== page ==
FIG. 4 is an illustration of a plurality of stacks of modules on the motherboard, such as can be constructed using the systems and methods described herein;

FIG. 5 illustrates a plurality of layers for a stack of IC component modules, such as may be employed in conjunction with various aspects described herein;

FIG. 6 illustrates an additional or alternative manner of stacking layers and IC modules, in accordance with various aspects described herein;

FIG. 7 illustrates another manner in which modules and socket layers can be stacked to facilitate heat dissipation, in accordance with various aspects.

FIG. 8 is an illustration of a further aspect that facilitates heat dissipation, in accordance with one or more features.

FIG. 9 is an illustration of a method of scalably stacking IC components on a motherboard while providing for heat dissipation, in accordance with various aspects described herein; and

FIG. 10 is an illustration of a method for constructing an IC component stack on a motherboard to minimize motherboard size and reduce interconnection length and power dissipation in a device, in accordance with one or more aspects.

DETAILED DESCRIPTION

This invention relates to a method and apparatus for stacking modular integrated circuits (ICs), with inter-processor buses there between, on a motherboard.

While the invention is particularly directed to the art of computing devices, and will be thus described with specific reference thereto, it will be appreciated that the invention may have usefulness in other fields and applications. For example, the invention may be used in communication devices, gaming devices, or any other devices in which it is desirable to reduce size, increase processing power and/or memory, etc.

Referring now to the drawings wherein the showings are for purposes of illustrating the exemplary embodiments only and not for purposes of limiting the claimed subject matter, FIG. 1 provides a side view of a system into which the presently described embodiments may be incorporated. As shown generally, FIGS. 1 and 2 illustrate an IC component 12 that includes a plurality of pins 14 that are inserted into receiving channels 16 in an IC socket 18 on a motherboard 20. The IC component can be, for example, a transistor package, a processor component, a memory component, or some other chip that is plugged into the IC socket 18. As shown the IC component 12 is placed the motherboard 20 using the IC socket 18 in a conventional manner, such that a plurality of IC components 12 can be arranged in parallel to disperse heat. Alternatively, the pins 14 can be soldered directly to the motherboard 20. However, such an arrangement typically involves a number of lengthy connections to connect the components according to a specific layout design, as illustrated in FIG. 2.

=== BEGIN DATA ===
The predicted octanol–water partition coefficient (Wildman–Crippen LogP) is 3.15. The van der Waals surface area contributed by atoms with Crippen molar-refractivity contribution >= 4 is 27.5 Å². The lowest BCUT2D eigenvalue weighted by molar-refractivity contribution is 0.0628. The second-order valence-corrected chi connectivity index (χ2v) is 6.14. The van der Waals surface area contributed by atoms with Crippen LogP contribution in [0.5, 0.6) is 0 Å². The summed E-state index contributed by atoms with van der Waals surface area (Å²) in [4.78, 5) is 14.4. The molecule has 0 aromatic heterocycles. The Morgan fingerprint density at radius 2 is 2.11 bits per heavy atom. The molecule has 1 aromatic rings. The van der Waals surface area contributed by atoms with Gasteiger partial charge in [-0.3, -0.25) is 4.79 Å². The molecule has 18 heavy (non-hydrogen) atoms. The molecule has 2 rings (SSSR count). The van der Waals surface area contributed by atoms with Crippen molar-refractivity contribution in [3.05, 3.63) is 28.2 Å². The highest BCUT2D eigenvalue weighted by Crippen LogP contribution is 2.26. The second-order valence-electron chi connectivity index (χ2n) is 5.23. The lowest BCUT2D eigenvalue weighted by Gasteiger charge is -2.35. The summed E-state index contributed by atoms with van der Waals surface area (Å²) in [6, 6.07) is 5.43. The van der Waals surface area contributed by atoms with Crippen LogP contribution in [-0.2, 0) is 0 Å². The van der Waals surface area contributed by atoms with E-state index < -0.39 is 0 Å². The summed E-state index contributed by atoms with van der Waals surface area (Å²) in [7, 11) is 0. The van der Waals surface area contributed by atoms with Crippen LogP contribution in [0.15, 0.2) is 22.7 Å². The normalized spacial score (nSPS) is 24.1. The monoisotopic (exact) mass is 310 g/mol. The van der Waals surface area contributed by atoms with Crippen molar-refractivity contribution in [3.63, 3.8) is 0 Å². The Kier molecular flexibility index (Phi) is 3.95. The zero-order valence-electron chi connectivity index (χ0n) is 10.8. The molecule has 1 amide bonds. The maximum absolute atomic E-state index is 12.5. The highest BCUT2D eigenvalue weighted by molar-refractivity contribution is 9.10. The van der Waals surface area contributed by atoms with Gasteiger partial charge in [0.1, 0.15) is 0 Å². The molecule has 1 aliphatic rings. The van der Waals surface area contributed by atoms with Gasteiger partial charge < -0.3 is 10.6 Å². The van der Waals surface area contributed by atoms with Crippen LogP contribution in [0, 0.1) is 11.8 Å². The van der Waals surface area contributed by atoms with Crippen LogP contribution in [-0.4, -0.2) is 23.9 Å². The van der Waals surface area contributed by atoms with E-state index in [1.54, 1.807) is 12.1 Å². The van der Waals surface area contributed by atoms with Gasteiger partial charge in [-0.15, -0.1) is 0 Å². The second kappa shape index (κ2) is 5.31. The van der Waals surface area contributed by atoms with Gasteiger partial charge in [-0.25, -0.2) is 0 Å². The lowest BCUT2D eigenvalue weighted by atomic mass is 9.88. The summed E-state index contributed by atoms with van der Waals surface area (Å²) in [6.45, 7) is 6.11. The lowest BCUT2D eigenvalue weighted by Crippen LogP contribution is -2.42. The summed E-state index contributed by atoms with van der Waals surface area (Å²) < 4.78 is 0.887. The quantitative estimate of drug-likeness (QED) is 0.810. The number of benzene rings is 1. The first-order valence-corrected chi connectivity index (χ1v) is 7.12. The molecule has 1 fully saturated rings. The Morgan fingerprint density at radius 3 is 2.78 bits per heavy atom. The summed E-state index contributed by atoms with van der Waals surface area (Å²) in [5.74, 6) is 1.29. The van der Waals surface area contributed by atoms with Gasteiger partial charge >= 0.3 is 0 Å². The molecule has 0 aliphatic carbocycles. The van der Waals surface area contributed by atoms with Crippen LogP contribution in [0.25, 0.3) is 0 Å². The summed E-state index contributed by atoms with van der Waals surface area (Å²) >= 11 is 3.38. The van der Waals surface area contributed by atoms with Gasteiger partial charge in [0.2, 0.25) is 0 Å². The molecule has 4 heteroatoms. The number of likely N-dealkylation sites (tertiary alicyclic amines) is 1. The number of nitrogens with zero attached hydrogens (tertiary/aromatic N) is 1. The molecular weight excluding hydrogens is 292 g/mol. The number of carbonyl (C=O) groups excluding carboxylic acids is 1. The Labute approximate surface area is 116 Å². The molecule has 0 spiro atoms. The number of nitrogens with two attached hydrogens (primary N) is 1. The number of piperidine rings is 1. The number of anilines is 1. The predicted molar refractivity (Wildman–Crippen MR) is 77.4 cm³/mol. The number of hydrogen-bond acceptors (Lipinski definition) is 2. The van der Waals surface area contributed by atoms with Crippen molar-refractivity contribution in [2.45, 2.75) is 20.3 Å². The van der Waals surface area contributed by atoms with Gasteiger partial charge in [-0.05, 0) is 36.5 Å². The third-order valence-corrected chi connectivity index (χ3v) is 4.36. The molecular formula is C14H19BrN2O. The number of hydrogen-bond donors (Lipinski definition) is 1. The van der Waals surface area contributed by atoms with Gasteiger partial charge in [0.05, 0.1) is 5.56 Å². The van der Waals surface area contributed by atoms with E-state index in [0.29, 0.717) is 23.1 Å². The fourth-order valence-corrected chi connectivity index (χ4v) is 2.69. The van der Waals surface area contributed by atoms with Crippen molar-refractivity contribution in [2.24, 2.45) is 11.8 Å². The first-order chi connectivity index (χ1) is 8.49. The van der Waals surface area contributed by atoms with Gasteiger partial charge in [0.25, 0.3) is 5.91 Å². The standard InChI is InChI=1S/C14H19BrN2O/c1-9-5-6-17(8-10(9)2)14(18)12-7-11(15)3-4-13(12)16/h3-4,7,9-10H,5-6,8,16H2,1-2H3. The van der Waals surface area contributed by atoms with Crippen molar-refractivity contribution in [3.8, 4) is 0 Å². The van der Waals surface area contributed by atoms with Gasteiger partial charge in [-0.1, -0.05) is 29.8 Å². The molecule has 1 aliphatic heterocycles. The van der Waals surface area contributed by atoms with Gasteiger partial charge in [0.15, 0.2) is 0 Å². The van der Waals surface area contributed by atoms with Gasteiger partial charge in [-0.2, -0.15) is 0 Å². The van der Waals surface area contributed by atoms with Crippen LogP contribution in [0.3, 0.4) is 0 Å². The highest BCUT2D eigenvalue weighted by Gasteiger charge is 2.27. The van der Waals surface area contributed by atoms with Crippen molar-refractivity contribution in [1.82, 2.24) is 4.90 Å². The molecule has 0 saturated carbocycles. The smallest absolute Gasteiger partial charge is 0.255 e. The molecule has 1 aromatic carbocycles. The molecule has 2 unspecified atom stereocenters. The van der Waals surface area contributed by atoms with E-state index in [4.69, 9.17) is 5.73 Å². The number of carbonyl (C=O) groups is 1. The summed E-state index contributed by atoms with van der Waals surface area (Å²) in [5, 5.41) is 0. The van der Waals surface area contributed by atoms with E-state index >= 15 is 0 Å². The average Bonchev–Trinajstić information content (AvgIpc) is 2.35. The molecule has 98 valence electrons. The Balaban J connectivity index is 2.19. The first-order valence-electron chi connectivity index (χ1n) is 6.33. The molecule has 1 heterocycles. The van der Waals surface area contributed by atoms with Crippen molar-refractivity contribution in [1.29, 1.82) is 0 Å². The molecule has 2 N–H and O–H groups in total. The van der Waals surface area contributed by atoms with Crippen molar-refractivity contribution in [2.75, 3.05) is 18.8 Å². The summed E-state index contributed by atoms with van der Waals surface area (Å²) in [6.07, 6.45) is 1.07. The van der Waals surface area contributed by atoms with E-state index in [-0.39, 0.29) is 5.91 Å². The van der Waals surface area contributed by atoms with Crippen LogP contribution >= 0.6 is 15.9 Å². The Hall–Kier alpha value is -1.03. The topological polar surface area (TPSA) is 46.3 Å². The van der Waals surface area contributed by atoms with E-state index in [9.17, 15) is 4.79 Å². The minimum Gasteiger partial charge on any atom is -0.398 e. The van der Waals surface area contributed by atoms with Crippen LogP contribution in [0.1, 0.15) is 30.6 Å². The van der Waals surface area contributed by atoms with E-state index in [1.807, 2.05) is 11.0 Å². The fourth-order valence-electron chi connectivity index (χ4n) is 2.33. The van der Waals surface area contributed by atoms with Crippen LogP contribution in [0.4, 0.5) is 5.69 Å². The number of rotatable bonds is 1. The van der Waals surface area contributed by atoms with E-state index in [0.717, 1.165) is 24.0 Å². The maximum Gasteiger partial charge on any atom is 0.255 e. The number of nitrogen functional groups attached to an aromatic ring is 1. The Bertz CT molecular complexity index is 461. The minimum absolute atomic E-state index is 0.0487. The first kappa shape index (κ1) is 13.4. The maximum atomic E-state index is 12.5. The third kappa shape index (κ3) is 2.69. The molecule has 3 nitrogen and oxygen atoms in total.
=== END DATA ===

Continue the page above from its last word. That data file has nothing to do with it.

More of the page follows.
FIG. 2 illustrates a plurality of the IC components 12 arranged on a motherboard 18, with a plurality of interconnections 30 that connect respective pins according to a desired layout. As illustrated, the interconnections 30 can become complex when tens or hundreds of IC components 12 are positioned on the motherboard 20, which in turn complicates design layout and increases power dissipation and heat generation on and around the motherboard 20. As such, it becomes desirable to provide a stackable, modular IC component, which reduces power dissipation and interconnection distance by utilizing an inter-processor bus to connect IC modules, as described below with regard to FIG. 3.

FIG. 3 illustrates an IC component stack 40 that comprises a plurality of IC component modules 42a-42n, which can be connected vertically to reduce interconnection distance and overall device size by mitigating a need for parallel component layout. That is, the stackable modules 42 facilitate IC component layout in the x- and y-planes, but also vertically in the z-plane, thereby introducing an additional dimension to conventional layout design. The z-plane is perpendicular to a motherboard on which the vertical stacks are generated, such that a stack may be horizontal if the motherboard is vertically positioned, etc. Modules 42 have similar or identical configurations with regard to pins 14, receiving channels 44, and general shape, although the contents of respective modules 42 can differ. For instance, given module can house processor circuitry, memory circuitry, heat dissipation components, or any other desired circuitry to provide any desired functionality. Thus, device size can be reduced by using the vertically stacked IC modules, and the device capabilities are scalable in that additional modules (e.g., of memory, processors, etc.) can be easily added to increase device capacity and capability when desired.